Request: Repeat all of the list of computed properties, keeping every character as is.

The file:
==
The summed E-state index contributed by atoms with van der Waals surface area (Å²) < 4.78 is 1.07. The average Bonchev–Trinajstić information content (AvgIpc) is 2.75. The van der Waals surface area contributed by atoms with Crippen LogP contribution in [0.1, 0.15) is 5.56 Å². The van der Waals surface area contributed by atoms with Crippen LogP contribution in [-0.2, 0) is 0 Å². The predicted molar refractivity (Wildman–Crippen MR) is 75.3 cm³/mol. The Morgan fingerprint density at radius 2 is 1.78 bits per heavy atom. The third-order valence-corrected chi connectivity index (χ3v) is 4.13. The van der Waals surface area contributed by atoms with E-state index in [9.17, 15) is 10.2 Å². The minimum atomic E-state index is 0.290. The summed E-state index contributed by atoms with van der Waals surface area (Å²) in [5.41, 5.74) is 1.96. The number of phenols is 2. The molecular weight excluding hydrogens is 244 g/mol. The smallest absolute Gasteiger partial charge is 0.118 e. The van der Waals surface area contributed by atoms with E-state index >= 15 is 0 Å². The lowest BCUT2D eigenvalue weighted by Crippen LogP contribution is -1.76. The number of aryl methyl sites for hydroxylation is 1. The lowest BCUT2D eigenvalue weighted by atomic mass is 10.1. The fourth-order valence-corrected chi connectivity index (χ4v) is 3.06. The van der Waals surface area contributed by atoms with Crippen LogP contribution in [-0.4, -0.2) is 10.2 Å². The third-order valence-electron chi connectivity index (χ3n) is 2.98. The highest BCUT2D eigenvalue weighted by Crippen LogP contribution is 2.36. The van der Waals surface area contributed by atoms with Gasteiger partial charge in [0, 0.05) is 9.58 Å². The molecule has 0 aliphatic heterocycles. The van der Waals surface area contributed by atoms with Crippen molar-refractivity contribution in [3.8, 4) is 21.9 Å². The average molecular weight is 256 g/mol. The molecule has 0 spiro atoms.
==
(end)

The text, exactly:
The summed E-state index contributed by atoms with van der Waals surface area (Å²) < 4.78 is 1.07. The average Bonchev–Trinajstić information content (AvgIpc) is 2.75. The van der Waals surface area contributed by atoms with Crippen LogP contribution in [0.1, 0.15) is 5.56 Å². The van der Waals surface area contributed by atoms with Crippen LogP contribution in [-0.2, 0) is 0 Å². The predicted molar refractivity (Wildman–Crippen MR) is 75.3 cm³/mol. The Morgan fingerprint density at radius 2 is 1.78 bits per heavy atom. The third-order valence-corrected chi connectivity index (χ3v) is 4.13. The van der Waals surface area contributed by atoms with E-state index in [9.17, 15) is 10.2 Å². The minimum atomic E-state index is 0.290. The summed E-state index contributed by atoms with van der Waals surface area (Å²) in [5.41, 5.74) is 1.96. The number of phenols is 2. The molecular weight excluding hydrogens is 244 g/mol. The smallest absolute Gasteiger partial charge is 0.118 e. The van der Waals surface area contributed by atoms with E-state index >= 15 is 0 Å². The lowest BCUT2D eigenvalue weighted by Crippen LogP contribution is -1.76. The number of aryl methyl sites for hydroxylation is 1. The lowest BCUT2D eigenvalue weighted by atomic mass is 10.1. The fourth-order valence-corrected chi connectivity index (χ4v) is 3.06. The van der Waals surface area contributed by atoms with Crippen LogP contribution in [-0.4, -0.2) is 10.2 Å². The third-order valence-electron chi connectivity index (χ3n) is 2.98. The highest BCUT2D eigenvalue weighted by Crippen LogP contribution is 2.36. The van der Waals surface area contributed by atoms with Gasteiger partial charge in [0, 0.05) is 9.58 Å². The molecule has 0 aliphatic heterocycles. The van der Waals surface area contributed by atoms with Crippen molar-refractivity contribution in [3.8, 4) is 21.9 Å². The average molecular weight is 256 g/mol. The molecule has 0 spiro atoms.